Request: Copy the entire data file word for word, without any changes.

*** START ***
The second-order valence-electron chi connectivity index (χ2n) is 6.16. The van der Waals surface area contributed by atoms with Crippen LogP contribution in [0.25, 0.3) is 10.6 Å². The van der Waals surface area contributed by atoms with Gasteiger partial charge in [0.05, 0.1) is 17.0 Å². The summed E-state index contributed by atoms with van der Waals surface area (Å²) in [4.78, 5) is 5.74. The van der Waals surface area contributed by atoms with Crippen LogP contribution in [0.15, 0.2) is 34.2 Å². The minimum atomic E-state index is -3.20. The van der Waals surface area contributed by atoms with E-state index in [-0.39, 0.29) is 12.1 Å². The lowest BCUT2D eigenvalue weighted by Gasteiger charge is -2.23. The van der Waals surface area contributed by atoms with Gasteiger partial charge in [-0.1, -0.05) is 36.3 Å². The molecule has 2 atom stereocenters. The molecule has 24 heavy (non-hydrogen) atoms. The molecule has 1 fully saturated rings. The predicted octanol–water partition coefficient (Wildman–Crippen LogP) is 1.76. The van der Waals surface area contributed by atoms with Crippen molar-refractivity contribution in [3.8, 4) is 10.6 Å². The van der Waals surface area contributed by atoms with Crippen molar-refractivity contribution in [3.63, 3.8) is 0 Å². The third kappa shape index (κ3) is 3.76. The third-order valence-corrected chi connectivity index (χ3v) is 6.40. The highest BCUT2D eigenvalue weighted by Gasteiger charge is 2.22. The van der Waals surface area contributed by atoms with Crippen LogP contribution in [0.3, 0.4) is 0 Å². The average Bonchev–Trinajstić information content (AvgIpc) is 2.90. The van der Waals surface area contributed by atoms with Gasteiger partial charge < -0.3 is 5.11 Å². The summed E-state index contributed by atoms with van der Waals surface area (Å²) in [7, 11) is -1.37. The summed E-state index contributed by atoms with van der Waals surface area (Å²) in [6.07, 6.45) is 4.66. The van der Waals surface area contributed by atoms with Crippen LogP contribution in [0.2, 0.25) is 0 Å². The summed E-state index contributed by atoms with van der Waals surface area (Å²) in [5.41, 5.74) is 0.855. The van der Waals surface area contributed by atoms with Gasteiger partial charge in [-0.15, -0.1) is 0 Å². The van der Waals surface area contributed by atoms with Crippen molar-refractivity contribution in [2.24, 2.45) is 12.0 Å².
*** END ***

The second-order valence-electron chi connectivity index (χ2n) is 6.16. The van der Waals surface area contributed by atoms with Crippen LogP contribution in [0.25, 0.3) is 10.6 Å². The van der Waals surface area contributed by atoms with Gasteiger partial charge in [0.05, 0.1) is 17.0 Å². The summed E-state index contributed by atoms with van der Waals surface area (Å²) in [4.78, 5) is 5.74. The van der Waals surface area contributed by atoms with Crippen LogP contribution in [0.15, 0.2) is 34.2 Å². The minimum atomic E-state index is -3.20. The van der Waals surface area contributed by atoms with E-state index in [-0.39, 0.29) is 12.1 Å². The lowest BCUT2D eigenvalue weighted by Gasteiger charge is -2.23. The van der Waals surface area contributed by atoms with Gasteiger partial charge in [-0.1, -0.05) is 36.3 Å². The molecule has 2 atom stereocenters. The molecule has 24 heavy (non-hydrogen) atoms. The molecule has 1 fully saturated rings. The predicted octanol–water partition coefficient (Wildman–Crippen LogP) is 1.76. The van der Waals surface area contributed by atoms with Crippen molar-refractivity contribution in [3.8, 4) is 10.6 Å². The van der Waals surface area contributed by atoms with Crippen molar-refractivity contribution in [3.63, 3.8) is 0 Å². The third kappa shape index (κ3) is 3.76. The third-order valence-corrected chi connectivity index (χ3v) is 6.40. The highest BCUT2D eigenvalue weighted by Gasteiger charge is 2.22. The van der Waals surface area contributed by atoms with Crippen LogP contribution in [0.3, 0.4) is 0 Å². The average Bonchev–Trinajstić information content (AvgIpc) is 2.90. The van der Waals surface area contributed by atoms with Gasteiger partial charge < -0.3 is 5.11 Å². The summed E-state index contributed by atoms with van der Waals surface area (Å²) in [7, 11) is -1.37. The summed E-state index contributed by atoms with van der Waals surface area (Å²) in [6.07, 6.45) is 4.66. The van der Waals surface area contributed by atoms with Crippen LogP contribution in [0.2, 0.25) is 0 Å². The summed E-state index contributed by atoms with van der Waals surface area (Å²) in [5.41, 5.74) is 0.855. The van der Waals surface area contributed by atoms with Gasteiger partial charge in [-0.15, -0.1) is 0 Å². The van der Waals surface area contributed by atoms with Crippen molar-refractivity contribution in [2.24, 2.45) is 12.0 Å².